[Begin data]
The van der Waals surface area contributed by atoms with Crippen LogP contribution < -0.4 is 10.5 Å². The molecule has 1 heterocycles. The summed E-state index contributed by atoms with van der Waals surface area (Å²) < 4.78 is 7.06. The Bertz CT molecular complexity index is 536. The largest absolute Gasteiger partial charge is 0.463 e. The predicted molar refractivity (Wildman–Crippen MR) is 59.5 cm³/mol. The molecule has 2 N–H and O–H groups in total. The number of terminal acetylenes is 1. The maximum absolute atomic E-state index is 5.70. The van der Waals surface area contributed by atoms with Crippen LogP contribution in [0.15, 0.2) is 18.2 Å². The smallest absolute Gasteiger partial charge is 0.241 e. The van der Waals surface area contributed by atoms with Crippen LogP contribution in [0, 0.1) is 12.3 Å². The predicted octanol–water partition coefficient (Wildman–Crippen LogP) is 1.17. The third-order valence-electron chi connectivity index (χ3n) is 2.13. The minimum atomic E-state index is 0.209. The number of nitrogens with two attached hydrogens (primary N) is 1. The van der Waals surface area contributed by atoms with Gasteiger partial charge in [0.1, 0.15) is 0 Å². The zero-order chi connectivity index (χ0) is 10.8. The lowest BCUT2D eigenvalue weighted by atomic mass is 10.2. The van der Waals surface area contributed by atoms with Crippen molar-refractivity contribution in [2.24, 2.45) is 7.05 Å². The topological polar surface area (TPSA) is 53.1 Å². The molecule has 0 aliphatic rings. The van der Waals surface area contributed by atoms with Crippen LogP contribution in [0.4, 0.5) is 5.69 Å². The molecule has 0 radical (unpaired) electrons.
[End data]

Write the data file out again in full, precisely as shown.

The van der Waals surface area contributed by atoms with Crippen LogP contribution < -0.4 is 10.5 Å². The molecule has 1 heterocycles. The summed E-state index contributed by atoms with van der Waals surface area (Å²) < 4.78 is 7.06. The Bertz CT molecular complexity index is 536. The largest absolute Gasteiger partial charge is 0.463 e. The predicted molar refractivity (Wildman–Crippen MR) is 59.5 cm³/mol. The molecule has 2 N–H and O–H groups in total. The number of terminal acetylenes is 1. The maximum absolute atomic E-state index is 5.70. The van der Waals surface area contributed by atoms with Crippen LogP contribution in [0.15, 0.2) is 18.2 Å². The smallest absolute Gasteiger partial charge is 0.241 e. The van der Waals surface area contributed by atoms with Crippen LogP contribution in [0, 0.1) is 12.3 Å². The predicted octanol–water partition coefficient (Wildman–Crippen LogP) is 1.17. The third-order valence-electron chi connectivity index (χ3n) is 2.13. The minimum atomic E-state index is 0.209. The number of nitrogens with two attached hydrogens (primary N) is 1. The van der Waals surface area contributed by atoms with Gasteiger partial charge in [0.1, 0.15) is 0 Å². The zero-order chi connectivity index (χ0) is 10.8. The lowest BCUT2D eigenvalue weighted by atomic mass is 10.2. The van der Waals surface area contributed by atoms with Crippen molar-refractivity contribution in [2.24, 2.45) is 7.05 Å². The topological polar surface area (TPSA) is 53.1 Å². The molecule has 0 aliphatic rings. The van der Waals surface area contributed by atoms with Crippen LogP contribution in [0.4, 0.5) is 5.69 Å². The molecule has 0 radical (unpaired) electrons.